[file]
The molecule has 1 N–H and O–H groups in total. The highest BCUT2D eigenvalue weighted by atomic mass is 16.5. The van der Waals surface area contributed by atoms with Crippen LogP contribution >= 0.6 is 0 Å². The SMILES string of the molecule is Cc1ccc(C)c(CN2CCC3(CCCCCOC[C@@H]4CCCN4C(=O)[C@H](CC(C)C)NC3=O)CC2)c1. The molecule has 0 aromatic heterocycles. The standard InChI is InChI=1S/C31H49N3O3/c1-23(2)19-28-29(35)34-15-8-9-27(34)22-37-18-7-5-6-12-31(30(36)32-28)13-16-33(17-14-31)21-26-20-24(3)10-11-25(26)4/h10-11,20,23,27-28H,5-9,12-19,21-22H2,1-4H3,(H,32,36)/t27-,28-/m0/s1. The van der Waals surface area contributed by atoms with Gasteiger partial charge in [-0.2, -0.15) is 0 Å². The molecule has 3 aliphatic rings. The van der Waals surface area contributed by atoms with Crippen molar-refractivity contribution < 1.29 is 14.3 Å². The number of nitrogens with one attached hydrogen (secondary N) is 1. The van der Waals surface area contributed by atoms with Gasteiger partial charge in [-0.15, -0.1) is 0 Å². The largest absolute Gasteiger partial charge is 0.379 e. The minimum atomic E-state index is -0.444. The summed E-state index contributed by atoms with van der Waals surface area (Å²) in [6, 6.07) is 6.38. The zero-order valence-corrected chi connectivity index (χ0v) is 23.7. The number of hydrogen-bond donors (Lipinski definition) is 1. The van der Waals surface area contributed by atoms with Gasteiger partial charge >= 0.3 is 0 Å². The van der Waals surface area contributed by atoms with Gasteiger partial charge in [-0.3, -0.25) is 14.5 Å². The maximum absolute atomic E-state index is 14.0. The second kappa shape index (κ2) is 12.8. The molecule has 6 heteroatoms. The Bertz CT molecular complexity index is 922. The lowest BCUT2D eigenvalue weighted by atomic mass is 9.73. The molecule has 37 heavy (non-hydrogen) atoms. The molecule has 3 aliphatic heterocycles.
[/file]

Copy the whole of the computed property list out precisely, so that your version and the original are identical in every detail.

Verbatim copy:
The molecule has 1 N–H and O–H groups in total. The highest BCUT2D eigenvalue weighted by atomic mass is 16.5. The van der Waals surface area contributed by atoms with Crippen LogP contribution >= 0.6 is 0 Å². The SMILES string of the molecule is Cc1ccc(C)c(CN2CCC3(CCCCCOC[C@@H]4CCCN4C(=O)[C@H](CC(C)C)NC3=O)CC2)c1. The molecule has 0 aromatic heterocycles. The standard InChI is InChI=1S/C31H49N3O3/c1-23(2)19-28-29(35)34-15-8-9-27(34)22-37-18-7-5-6-12-31(30(36)32-28)13-16-33(17-14-31)21-26-20-24(3)10-11-25(26)4/h10-11,20,23,27-28H,5-9,12-19,21-22H2,1-4H3,(H,32,36)/t27-,28-/m0/s1. The van der Waals surface area contributed by atoms with Gasteiger partial charge in [-0.2, -0.15) is 0 Å². The molecule has 3 aliphatic rings. The van der Waals surface area contributed by atoms with Crippen molar-refractivity contribution < 1.29 is 14.3 Å². The number of nitrogens with one attached hydrogen (secondary N) is 1. The van der Waals surface area contributed by atoms with Gasteiger partial charge in [-0.15, -0.1) is 0 Å². The largest absolute Gasteiger partial charge is 0.379 e. The minimum atomic E-state index is -0.444. The summed E-state index contributed by atoms with van der Waals surface area (Å²) in [6, 6.07) is 6.38. The zero-order valence-corrected chi connectivity index (χ0v) is 23.7. The number of hydrogen-bond donors (Lipinski definition) is 1. The van der Waals surface area contributed by atoms with Gasteiger partial charge >= 0.3 is 0 Å². The van der Waals surface area contributed by atoms with Gasteiger partial charge in [-0.3, -0.25) is 14.5 Å². The maximum absolute atomic E-state index is 14.0. The second kappa shape index (κ2) is 12.8. The molecule has 6 heteroatoms. The Bertz CT molecular complexity index is 922. The lowest BCUT2D eigenvalue weighted by atomic mass is 9.73. The molecule has 37 heavy (non-hydrogen) atoms. The molecule has 3 aliphatic heterocycles.